Her opponent….well, I’ve already touted her horn enough, but she is the #4 ranked strawweight in the world and is just fresh off of a world title match. Together, this is a match of two powerful, relentless, and prideful competitors. Competitors, whom, I must repeat, are in the top 5 of their division, AND IN THEIR PRIMES.


Now, juxtapose that with the main event of the evening. The #6 ranked Ovince St. Preux and the unranked and, let’s just be honest, over the hill, Yushin Okami who is replacing another over the hill fighter in Shogun Rua. As a fight enthusiast, I do not use these words lightly or to defame these competitors. I use the phrase “over the hill” only to contrast those fighters with Claudia Gadelha and Jessica Andrade who are at the peak of their athletic abilities and indeed their careers.

Yushin Okami is a man who has not fought in the UFC since 2013 and is 36 years of age. He is unranked and the odds of him competing for a title again is slim to none. It’s true that he is a former title challenger, but friends, that was 6 years ago, he loss decisively, and it was in a very thin middleweight division.

Ovince St. Preux is a man who, apparently, gets so little respect that a shut-out loss to Jon Jones is still considered to be Jon Jones’ worst performance. Joe Rogan, in what is undoubtedly the dumbest thing he has ever said, once claimed that Jon Jones is not the GOAT because of said performance….a performance, which, I repeat, he shut out this man. OSP is outside of the top 5 in what is arguably the least competitive division in the company…and oh, by the way, he is 1-3 in his last four fights…and now he is in the main event.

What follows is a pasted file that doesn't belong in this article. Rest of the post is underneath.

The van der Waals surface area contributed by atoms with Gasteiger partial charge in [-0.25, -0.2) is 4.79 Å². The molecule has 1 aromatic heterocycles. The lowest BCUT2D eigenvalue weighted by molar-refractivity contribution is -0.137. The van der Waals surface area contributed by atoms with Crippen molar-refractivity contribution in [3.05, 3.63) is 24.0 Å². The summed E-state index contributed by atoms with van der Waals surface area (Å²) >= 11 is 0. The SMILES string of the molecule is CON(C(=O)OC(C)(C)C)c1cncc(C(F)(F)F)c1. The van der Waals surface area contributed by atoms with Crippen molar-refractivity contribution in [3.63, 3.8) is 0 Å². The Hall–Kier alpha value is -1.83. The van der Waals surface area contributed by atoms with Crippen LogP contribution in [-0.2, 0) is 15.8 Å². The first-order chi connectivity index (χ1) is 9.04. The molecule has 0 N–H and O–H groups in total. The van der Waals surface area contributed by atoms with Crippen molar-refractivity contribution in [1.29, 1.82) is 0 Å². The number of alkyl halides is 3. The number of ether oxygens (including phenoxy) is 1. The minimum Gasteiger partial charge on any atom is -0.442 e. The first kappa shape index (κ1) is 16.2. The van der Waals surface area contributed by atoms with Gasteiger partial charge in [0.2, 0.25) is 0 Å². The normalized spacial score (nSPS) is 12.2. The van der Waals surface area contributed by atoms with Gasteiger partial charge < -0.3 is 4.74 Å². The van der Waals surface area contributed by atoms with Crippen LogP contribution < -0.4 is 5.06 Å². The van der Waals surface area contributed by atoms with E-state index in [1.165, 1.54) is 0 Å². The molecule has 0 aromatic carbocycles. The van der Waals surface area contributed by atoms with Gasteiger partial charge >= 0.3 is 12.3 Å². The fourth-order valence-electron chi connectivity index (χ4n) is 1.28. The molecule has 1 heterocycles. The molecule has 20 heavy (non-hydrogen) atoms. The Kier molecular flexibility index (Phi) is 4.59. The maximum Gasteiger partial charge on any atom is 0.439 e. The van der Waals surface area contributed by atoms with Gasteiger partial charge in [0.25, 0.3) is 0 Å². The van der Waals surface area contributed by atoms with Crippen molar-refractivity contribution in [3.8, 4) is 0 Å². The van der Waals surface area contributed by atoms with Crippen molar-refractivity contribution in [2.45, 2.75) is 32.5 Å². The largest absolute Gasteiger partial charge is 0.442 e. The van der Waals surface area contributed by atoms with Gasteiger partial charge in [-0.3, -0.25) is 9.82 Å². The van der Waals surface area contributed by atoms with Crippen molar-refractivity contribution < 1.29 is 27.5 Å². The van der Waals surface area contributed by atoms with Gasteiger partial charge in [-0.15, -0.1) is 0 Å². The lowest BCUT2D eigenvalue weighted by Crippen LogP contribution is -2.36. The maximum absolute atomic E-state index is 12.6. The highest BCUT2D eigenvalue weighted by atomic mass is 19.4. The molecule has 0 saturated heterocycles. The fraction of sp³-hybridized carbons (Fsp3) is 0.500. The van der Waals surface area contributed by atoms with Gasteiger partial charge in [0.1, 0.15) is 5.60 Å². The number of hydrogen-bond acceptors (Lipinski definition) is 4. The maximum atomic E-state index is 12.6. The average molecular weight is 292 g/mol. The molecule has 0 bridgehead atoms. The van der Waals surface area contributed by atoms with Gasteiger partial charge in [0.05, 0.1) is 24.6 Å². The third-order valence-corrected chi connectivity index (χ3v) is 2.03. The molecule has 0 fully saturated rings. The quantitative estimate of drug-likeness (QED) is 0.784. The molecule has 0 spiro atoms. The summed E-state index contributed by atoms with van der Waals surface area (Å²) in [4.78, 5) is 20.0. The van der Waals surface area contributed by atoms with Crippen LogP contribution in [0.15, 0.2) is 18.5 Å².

As bad as a main event this is, that’s not the story here. The story here is that this main event is being selected over a perfectly capable main event in Jessica Andrade and Claudia Gadelha. Even if Shogun were healthy, Andrade/Gadelha would still be the best fight on the card by far. The fact that his replacement is still main-eventing with OSP over these two women is flat-out offensive to WMMA and to both Andrade/Gadelha.

And it’s not just about the numbers. It’s not just about #1 vs. #4 as opposed to #6 vs. unranked. It’s actually a very, very intriguing matchup. Will Gadelha be able to impose her will on the undeterrable Jessica Andrade, who refuses to not stop coming forward, as we saw in her inspirational performance against Joanna Gangster? Will this turn into a grappling contest between two Brazilian fighters who are known for their strength and refusal to be contained? Will it be a standup war between the two most powerful women in the strawweight division? Who’s will will be imposed and win out? The Brazilian Bully Claudia Gadelha or the Pride of Warrior WMMA, Jessica Andrade? How will Gadelha respond to a fighter who can match her strength and refuse to stop coming forward? And which of these two proud women’s will will be broken by their compatriot? Those are some compelling questions. The only question I have for the actual main event, OSP vs. Okami, is, “Why?” Seriously, why? Why not just make Andrade/Gadelha the main event?